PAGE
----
Similar to the case for average pooling, similarity maps can be computed in either direction for a pair of images.
We scale the heatmaps using bilinear interpolation and blend them with the original image to show which parts of the images contribute to the similarity scores.
Similarity networks trained for three different problem domains are used to test the approach. Except where noted, we use the following network architectures and output features. For the Google Landmarks  and TraffickCam Hotel Rooms  datasets, we fine-tune a Resnet-50  network from pre-trained ILSVRC weights  using the combinatorial variant of triplet loss described in . For the VGG-Faces dataset, we use the VGG-Faces network trained on the VGG-Faces2 dataset [5, 10]. For each of the networks, we use the layer immediately after the pooling operation as our output features (2048-D for Resnet-50, and 512-D for VGG-Faces).
4.1 Feature Importance
Prior work in understanding similarity networks focuses on either a few filters or few regions that contribute most to the similarity between a pair of images [1, 11, 19]. Our visualization approach, by comparison, summarizes the contribution of every feature to the similarity between a pair of images.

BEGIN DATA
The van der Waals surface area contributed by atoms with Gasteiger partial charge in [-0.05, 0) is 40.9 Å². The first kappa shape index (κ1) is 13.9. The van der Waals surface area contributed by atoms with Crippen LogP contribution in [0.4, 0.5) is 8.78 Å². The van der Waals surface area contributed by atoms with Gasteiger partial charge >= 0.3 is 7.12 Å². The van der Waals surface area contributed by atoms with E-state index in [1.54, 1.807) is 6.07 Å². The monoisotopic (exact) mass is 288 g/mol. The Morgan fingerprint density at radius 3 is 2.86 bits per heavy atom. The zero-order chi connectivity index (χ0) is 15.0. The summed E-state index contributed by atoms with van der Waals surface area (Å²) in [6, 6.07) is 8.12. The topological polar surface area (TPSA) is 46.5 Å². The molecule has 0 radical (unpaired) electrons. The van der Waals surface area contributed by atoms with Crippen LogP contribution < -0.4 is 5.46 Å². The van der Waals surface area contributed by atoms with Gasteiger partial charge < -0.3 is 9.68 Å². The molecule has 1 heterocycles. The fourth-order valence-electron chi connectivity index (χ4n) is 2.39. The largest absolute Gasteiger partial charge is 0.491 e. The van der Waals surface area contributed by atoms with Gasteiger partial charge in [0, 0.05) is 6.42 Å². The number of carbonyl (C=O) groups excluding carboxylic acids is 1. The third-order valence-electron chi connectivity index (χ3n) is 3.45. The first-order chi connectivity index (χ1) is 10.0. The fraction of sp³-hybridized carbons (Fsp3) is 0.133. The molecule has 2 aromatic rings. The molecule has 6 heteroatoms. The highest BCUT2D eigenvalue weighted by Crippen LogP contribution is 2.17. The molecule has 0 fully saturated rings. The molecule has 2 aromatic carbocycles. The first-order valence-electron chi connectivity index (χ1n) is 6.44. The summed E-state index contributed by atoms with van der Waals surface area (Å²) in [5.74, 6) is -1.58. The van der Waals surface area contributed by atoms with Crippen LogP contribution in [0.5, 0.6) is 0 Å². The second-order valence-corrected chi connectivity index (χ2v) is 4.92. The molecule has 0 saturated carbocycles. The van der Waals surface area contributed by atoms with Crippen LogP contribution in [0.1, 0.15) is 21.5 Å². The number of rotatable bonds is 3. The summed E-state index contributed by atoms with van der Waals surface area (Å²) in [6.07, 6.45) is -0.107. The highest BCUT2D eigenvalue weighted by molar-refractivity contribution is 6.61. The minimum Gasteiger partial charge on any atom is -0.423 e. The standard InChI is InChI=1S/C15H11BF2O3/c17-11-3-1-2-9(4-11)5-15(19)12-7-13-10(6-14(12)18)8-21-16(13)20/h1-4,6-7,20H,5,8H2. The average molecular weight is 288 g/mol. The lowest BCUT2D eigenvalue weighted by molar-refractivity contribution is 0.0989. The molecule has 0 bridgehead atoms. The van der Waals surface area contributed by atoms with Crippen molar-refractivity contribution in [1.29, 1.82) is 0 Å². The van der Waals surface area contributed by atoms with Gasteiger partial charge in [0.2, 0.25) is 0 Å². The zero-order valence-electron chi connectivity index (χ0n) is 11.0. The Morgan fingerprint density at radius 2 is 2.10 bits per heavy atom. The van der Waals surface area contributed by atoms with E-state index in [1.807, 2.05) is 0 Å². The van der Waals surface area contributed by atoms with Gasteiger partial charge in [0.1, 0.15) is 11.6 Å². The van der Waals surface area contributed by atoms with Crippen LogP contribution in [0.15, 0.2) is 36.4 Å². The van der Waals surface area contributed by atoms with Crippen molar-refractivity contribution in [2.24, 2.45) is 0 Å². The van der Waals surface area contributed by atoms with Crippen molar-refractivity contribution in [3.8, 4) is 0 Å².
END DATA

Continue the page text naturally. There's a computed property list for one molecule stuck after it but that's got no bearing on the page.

In the following experiment, we demonstrate that for similarity networks, the top few most important components only represent a small fraction of the overall image similarity. Figure 3 shows the average contribution of the first components for 1000 randomly sampled pairs of images from the same class using the pre-trained VGG-Faces network. The top 10 features (the number of features visualized in prior work, and identified in this plot by a red dot) contribute less than 30% of the overall similarity score. This suggests that, unlike classification networks which output sparse feature vectors, understanding the output of similarity networks requires a visualization approach that explains more than only a few features at once. Our approach to visualizing similarity networks incorporates all of the feature vector components and calculates the contribution of each pixel location to the overall similarity between two images.